Let’s face it: life can be hard at times. In a world where fast typing, multi-tasking and stubborn patience are skills nearly as important as having a high school diploma and speaking the English language, it’s easy to see how people can get bogged down by stress and anxiety. And people deal with their stress in different ways. For some, that involves taking up hobbies or finding healthy outlets like exercise. Others choose unhealthier options, like cigarettes and alcohol. And still others simply choose to bottle up the stress and leave it on an internal shelf, ignored and [hopefully] forgotten about. But holding in your stress can be very unhealthy for you, especially when it comes to your oral health.
One common result of unacknowledged stress and anxiety is the clenching and grinding of teeth. This phenomenon, also known as bruxism, can happen even in your sleep, without you realizing it. What bruxism can lead to is a problem with the temporomandibular joint (TMJ), which is just in front of your ears, where the lower jaw meets the base of the skull. You’ve probably seen this joint quiver in someone clenching their teeth in anger or effort, and if you do it yourself you can feel it move. If bruxism continues for too long, the TMJ can swell up painfully, which also displaces the bones in the mouth, as well as the gums and teeth. Your mouth will “click” or “pop” whenever you open or close it, and the swelling pressure leads to bad headaches, possible tooth pain and pains in the neck (literally and figuratively).
Tempromandibular joint disorders can be quite serious, and if you develop one you should see Dr. Budd at our practice. Dr. Budd can help with the migraine pain using the special NTI Tension Suppression System, a non-surgical, non-drug device approved by the Food and Drug Administration.
Another common problem stemming from stress is the development of canker sores in the mouth. There is some consensus that fatigue and stress can definitely add to the risk of getting them. And cold sores, commonly seen as a result of herpes simplex and skin irritation, can also develop when you have an emotional upset or breakdown. A few too many late days at the office, ruined plans because of oversights, bad breakups… you can see how they might all stem from an over-hectic lifestyle. If you develop oral issues such as these, schedule a dental appointment, and the team of Dr. Jill Smith and Dr. Alan Budd will take care of you.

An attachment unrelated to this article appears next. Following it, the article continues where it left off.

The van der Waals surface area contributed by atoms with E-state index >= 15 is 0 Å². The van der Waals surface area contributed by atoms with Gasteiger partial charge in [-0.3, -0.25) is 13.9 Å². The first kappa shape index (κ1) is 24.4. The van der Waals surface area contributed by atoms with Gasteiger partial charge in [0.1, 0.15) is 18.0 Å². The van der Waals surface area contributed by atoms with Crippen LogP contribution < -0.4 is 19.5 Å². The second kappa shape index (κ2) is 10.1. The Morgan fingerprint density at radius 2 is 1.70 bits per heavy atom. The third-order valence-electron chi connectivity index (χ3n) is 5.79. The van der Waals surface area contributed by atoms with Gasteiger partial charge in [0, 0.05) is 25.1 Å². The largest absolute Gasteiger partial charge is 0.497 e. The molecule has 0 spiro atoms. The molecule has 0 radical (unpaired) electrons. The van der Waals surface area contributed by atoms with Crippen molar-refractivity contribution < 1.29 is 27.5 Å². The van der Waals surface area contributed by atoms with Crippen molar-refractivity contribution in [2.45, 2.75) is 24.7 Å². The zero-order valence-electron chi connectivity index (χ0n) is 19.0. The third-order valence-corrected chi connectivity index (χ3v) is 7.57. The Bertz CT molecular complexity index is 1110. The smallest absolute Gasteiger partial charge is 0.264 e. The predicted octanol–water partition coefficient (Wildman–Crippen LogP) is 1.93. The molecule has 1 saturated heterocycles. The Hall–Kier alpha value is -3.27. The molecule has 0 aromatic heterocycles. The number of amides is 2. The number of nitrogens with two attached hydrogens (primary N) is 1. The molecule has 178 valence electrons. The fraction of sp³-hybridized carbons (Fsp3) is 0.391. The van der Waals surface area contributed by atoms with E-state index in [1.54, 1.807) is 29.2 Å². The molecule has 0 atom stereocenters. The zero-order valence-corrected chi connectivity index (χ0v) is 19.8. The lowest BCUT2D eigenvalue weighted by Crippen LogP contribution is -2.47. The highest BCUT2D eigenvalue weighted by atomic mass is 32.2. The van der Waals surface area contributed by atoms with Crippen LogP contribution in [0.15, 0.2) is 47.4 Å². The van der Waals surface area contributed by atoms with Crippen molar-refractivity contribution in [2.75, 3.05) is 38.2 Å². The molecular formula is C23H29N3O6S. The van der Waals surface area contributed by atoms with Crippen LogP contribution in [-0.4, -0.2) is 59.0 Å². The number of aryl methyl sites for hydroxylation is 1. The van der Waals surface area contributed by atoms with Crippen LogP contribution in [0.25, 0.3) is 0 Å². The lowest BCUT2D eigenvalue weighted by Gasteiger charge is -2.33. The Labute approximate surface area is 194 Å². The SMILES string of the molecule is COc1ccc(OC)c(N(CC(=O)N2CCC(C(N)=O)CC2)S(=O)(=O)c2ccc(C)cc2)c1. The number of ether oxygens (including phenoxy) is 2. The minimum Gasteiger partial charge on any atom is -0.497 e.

So, Don’t Worry (Be Happy)! Here are some quick tips to avoid stress (and preserve your teeth in the process!)
- Feel Slightly Better. When you’re stressed, you can’t just flip a switch and suddenly become happy-go-lucky. It doesn’t work that way. Instead, try to make a minor improvement. If you’re stressed, try to feel bored instead. If you’re frustrated, try to feel optimistic. For her part, Dr. Smith knows the importance of relaxation and mood improvement in dentistry. That’s why Dental Health and Wellness Boston provides calming amenities in each room.
- Establish a Feel-Good Activity. Designate a specific thing as a de-stresser. Try taking a walk, playing with a pet, reading a book, drawing, etc.
- Step Out. Sometimes leaving the room or the area where the stress is brewing can do wonders. Try holding a meeting outside in a park or by a beach to get some fresh ideas and shelve the problems. Or meet at a relaxing place after work to get the job done.
- Say “No”! You don’t have to do everything asked of you! If you’re overwhelmed already, or nearing that point, be assertive and simply say you won’t be able to do anything more, at least for the time being. Bosses prefer a worker who manages to get all his or her work done, not one who juggles more than they can handle and just spills everything over. And loved ones should care more for your needs than their (temporary) wants.
- Take Care of Yourself. Don’t let your physical well-being fall by the wayside, or you’ll collapse… and still have to make up for lost time, in worse health. Maintain healthy habits, eat and sleep right (Dental Health and Wellness Boston offers some great nutrition and supplements), and exercise when you can. It’ll go a long way.
For more on stress and healthy habits:
Are TMJ Cold Sores and Gum Disease the Result of Stress?
ESPN and Vogue Agree: More Sleep Makes All the Difference